Mikey never tells Frank about Gerard. It would probably weird him out or scare him away, and Mikey really doesn’t want that. Of course, Frank still hears about Gerard, the kids still push Mikey down on the playground, but he’s getting bigger now, learning how to throw punches. Gerard doesn’t like this; he doesn’t like anything to do with violence. Mikey can tell because whenever the topic is brought up Gerard’s face closes off and he doesn’t smile quite as often.
Whenever people push Mikey around, Frank shows up, and then Frank pushes them around, which is just, woah, insanely cool. Frank’s short though, so he almost always ends up with a bloody nose or a bruise or some sort, but the fact that Mikey’s got a friend who’ll stick up for him (despite the fact that he’d probably join the others if he knew why Mikey gets teased all the time) makes Mikey kind of think of Frank like a hero.
Frank and Gerard, Mikey’s two heroes and best friends.
Frank and Mikey meet Ray in sixth grade. Ray’s pretty cool, he’s got fluffy hair and mad guitar skills. Frank attaches to him and he attaches to Mikey. They make a cool team, and Mikey starts finding himself hanging out with them after school instead of Gerard. This desertion of his first best friend still sends a pang of guilt into his gut, but Mikey still sees Gerard, so it’s okay.
In sixth grade, Mikey takes an art class, a real and proper art class, at the community center. One of their more important and time consuming projects is to “draw an important figure in your life, in detail”. Almost without noticing it, Mikey picks up a pencil and starts to draw Gerard.
It’s almost like an apology, he’ll show it to Gerard later tonight and it’ll make Gerard happy and it’ll help him to know that Mikey still thinks of him, even if he hangs out with Ray and Frank now. He finishes it late into the afternoon, just before class ends, and the teacher applauds him for his work.
When he shows it to Gerard later that same day, Gerard smiles, and says he should send it to Elena.
So he does.
Mikey loves Elena. She’s the one person in his family who doesn’t ever reprimand him for talking about Gerard, even now when he’s nearing the end of seventh grade. She’s just a sweet old grandmother with a nurturing personality, and Mikey thinks that the world would be a better place if there were more Elena’s in it. Of course, whenever he says this, she just laughs and says that if there were more of her in the world, she’d almost certainly rule it.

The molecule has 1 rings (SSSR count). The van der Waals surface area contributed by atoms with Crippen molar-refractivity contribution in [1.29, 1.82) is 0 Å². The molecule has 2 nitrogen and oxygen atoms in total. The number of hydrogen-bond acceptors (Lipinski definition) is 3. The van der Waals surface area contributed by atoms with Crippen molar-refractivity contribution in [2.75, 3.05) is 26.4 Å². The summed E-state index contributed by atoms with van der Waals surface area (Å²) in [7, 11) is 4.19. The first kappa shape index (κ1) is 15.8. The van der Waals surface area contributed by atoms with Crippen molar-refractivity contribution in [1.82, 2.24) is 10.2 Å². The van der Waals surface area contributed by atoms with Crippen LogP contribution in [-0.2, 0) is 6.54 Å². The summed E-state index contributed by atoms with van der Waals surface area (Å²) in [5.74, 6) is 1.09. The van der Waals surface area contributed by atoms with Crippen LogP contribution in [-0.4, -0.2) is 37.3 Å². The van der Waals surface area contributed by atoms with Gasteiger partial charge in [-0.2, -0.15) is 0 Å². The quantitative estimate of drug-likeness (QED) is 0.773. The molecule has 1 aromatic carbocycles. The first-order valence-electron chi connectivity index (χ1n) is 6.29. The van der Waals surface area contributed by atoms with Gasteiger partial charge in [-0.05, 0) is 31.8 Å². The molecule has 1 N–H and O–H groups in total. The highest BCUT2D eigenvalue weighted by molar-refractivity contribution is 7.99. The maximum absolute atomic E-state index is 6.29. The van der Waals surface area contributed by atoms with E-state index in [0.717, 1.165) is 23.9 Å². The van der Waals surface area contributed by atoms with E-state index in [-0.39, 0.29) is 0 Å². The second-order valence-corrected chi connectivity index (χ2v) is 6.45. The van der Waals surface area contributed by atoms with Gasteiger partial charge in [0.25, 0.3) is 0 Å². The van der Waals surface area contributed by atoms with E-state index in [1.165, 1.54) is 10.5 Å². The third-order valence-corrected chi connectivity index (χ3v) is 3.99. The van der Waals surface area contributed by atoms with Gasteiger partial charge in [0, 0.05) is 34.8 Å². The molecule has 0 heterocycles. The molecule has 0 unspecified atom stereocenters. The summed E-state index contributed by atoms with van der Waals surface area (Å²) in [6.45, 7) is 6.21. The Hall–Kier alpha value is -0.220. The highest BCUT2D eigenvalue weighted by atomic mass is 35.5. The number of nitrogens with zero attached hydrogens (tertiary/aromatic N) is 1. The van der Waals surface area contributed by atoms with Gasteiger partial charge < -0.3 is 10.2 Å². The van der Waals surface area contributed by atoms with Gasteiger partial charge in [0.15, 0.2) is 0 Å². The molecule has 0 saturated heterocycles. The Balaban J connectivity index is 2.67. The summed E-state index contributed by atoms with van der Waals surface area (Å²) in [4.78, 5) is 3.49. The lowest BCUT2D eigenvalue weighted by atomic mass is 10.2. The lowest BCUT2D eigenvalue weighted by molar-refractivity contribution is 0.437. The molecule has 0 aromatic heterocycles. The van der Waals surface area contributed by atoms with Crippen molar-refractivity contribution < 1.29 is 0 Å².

She used to paint, and her artwork is hung up all over her house. This is Mikey’s favorite place to be, besides from the oak tree in his own backyard, huddled in the armchair in Elena’s parlor.
She turns the paper over in her hands, tracing her fingers over the sharp and accurate lines of Mikey’s portrait of Gerard. She glances up at him, and smiles.
“This is what he looks like?” she asks, and Mikey nods enthusiastically.
“Yup,” he grins, and her smile gets even larger.
“Why Mikey, he’s beautiful!” she laughs, the sound rasping familiarly in her throat. Mikey tilts his head.
She laughs, and that’s how they spend the afternoon.
In the month before eighth grade ends, Mikey brings up Gerard in front of his mother, and she sighs, pinching the bridge of her nose between her fingers. She looks up, her eyes narrow and exasperated.
“Honestly, Mikey,” she says, her voice dangerously loud. “Can’t you just, I don’t know, drop it? They told me it was okay for you to have an imaginary friend-“
“Gerard’s not imaginary,” and he’s not, he’s in the corner of the room right now, looking on with a confused expression. “Just because you can’t see him-“
“STOP IT,” his mother screams, standing up and stalking across the room, right into the space where Gerard is. He backs away quickly, almost tripping over himself. “GERARD ISN’T REAL AND YOU DO NOT HAVE A BROTHER!” she breathes in a shaky breath, attempting to compose herself. “Why… is that so hard for you to understand, Mikey?”